The Definition of Employee Benefits Is NOT Medical Coverage
Cher Bumps 2009-06-24 With the rising cost of medical care, employers and their human resource staff, walk a fine line between the perceived value of the medical benefits and the employee contributions or cost for those same benefits. In their efforts to come up with the best offering, the rest of the ancillary benefit coverage options (such as life insurance, short and long-term disability and long term care) are given little thought. This is not only true for plan design, but also employee education. The end result of this focus and effort is a company ends up with a very lop-sided program that concentrates on their sick population and gives little thought to those who are lucky enough not to need medical care.
Ancillary benefit programs should be reviewed and analyzed each year for plan design and cost. If you feel you can’t do an adequate job while also trying to review and/or change medical costs and offerings, then set the ancillary offerings for an off-anniversary review. Ancillary benefit carriers will still let you keep the same policy anniversaries.
From personal experience I can tell you that the majority of employees are more apt to spend their hard earned dollars on dental and vision coverage than life or disability insurance. In my 29 years of experience, it never ceases to amaze me that employees are willing to purchase the coverage to assure doctors, hospitals, surgery centers, dentists and optometrists get paid, but do nothing to make sure they have the money to buy food or make the house payment in the event they can’t work.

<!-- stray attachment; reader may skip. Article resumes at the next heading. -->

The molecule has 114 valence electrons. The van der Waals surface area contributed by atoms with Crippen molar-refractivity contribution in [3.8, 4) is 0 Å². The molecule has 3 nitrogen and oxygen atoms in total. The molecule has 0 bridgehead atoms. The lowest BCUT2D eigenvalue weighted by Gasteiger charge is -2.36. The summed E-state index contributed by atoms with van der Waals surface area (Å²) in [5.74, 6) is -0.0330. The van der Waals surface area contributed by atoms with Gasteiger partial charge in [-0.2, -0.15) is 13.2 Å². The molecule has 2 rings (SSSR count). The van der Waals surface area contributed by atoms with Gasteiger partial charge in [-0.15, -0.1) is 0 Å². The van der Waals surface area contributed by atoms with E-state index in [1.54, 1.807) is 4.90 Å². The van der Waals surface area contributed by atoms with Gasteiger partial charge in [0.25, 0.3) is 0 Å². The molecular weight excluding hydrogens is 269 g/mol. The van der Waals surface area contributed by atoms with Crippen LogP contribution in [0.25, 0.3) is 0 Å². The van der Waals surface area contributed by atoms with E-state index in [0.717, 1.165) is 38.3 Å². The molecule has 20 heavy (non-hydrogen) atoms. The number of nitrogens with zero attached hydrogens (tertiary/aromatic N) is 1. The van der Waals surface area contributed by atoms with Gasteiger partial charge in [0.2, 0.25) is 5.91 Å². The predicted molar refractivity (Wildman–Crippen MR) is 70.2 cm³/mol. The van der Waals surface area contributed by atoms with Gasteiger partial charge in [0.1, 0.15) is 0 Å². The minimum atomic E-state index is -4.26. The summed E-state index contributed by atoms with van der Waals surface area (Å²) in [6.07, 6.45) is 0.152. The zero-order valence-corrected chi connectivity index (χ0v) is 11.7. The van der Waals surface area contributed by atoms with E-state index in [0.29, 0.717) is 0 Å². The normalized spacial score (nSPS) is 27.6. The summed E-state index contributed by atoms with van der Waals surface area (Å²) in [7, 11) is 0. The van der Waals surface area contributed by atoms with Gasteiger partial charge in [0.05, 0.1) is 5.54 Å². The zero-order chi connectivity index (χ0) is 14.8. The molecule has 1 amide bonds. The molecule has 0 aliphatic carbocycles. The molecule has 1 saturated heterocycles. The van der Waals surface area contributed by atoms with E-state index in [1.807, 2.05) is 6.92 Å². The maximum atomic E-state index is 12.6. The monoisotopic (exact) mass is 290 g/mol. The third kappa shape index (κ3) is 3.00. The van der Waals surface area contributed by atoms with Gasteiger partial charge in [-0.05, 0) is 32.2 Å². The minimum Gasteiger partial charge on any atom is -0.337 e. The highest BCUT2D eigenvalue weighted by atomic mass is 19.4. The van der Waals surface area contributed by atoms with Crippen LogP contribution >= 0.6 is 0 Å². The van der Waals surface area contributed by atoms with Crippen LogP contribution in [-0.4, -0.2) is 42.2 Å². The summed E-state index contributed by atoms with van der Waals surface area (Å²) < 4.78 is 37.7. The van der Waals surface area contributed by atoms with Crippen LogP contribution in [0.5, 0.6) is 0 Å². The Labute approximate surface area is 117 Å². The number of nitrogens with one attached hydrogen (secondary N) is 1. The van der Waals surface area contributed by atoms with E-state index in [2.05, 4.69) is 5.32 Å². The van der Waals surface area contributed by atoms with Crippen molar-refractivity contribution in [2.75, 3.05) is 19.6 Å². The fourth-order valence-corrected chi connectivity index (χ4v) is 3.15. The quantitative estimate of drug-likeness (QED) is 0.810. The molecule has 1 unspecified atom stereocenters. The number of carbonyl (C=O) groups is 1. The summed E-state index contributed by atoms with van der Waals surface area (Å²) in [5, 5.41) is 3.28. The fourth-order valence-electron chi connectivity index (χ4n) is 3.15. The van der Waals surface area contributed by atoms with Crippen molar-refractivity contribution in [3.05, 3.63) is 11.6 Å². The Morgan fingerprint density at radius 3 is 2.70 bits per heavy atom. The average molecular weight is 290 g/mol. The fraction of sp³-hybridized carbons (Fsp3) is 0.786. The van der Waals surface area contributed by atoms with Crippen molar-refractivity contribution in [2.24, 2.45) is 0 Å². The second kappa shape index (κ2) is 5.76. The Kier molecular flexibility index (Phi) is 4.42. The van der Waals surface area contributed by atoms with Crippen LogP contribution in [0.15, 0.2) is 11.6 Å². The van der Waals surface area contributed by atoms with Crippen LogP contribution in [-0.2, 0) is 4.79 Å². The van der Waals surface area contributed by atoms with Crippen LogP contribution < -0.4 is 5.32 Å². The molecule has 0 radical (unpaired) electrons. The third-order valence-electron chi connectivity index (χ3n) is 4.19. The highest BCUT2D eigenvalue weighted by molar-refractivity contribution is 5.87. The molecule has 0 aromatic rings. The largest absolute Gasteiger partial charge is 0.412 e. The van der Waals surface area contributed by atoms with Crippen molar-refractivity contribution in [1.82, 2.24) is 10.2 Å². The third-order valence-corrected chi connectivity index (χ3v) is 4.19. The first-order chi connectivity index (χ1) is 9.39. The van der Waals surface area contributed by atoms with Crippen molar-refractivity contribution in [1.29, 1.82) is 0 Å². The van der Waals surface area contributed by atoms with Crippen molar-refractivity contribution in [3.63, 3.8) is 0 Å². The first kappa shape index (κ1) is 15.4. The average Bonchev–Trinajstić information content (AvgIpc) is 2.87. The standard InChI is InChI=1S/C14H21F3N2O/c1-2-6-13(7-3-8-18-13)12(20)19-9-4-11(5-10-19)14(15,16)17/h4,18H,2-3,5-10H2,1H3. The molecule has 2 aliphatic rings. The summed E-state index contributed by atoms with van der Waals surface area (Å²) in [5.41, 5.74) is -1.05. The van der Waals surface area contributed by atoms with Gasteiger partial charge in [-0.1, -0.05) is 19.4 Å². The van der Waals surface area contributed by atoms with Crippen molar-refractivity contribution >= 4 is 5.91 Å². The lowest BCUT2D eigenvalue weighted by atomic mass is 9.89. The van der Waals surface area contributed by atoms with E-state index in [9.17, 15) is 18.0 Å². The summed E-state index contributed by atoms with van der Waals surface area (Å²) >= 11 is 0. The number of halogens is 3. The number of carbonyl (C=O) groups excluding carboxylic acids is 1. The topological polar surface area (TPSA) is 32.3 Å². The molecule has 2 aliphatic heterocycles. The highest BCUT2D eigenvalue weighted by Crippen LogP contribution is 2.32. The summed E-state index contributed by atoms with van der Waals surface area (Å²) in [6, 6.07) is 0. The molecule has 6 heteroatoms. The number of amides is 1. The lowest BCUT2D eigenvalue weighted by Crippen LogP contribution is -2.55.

I believe the majority of employees operate on the premise of “that could never happen to me”. They believe they might need a root canal or bifocals, but premature death or an accident that would take away their ability to work – that only happens to “the other guy”.
A few things to consider:
A final thought…If you are satisfied each year to get a letter from your ancillary carriers with no rate increase, that means there is an opportunity for the cost to go down or benefits to increase… Don’t be complacent!
- At any given age, the odds of becoming disabled are much higher than the odds of dying.
- Every year, 12% of the adult U.S. population suffers a long-term disability.
- Cancer continues to be the No. 1 cause of long term disability, according to LTD carriers in the nation. In 2007, cancer led to more than 12 percent of LTD claims, followed closely by pregnancy complications and back injuries.
- According to the Council for Disability Awareness, 3 in 10 people entering the work force today will become disabled before retiring. One out of seven workers will suffer a five-year or longer period of disability before the age of 65.
- If you are 35 now, your chances of experiencing a three-month or longer disability before you reach age 65 are 50%, according to the National Association of Insurance Commissioners.
- Statistics like that make should make these ancillary benefits a vital piece of your overall benefit package.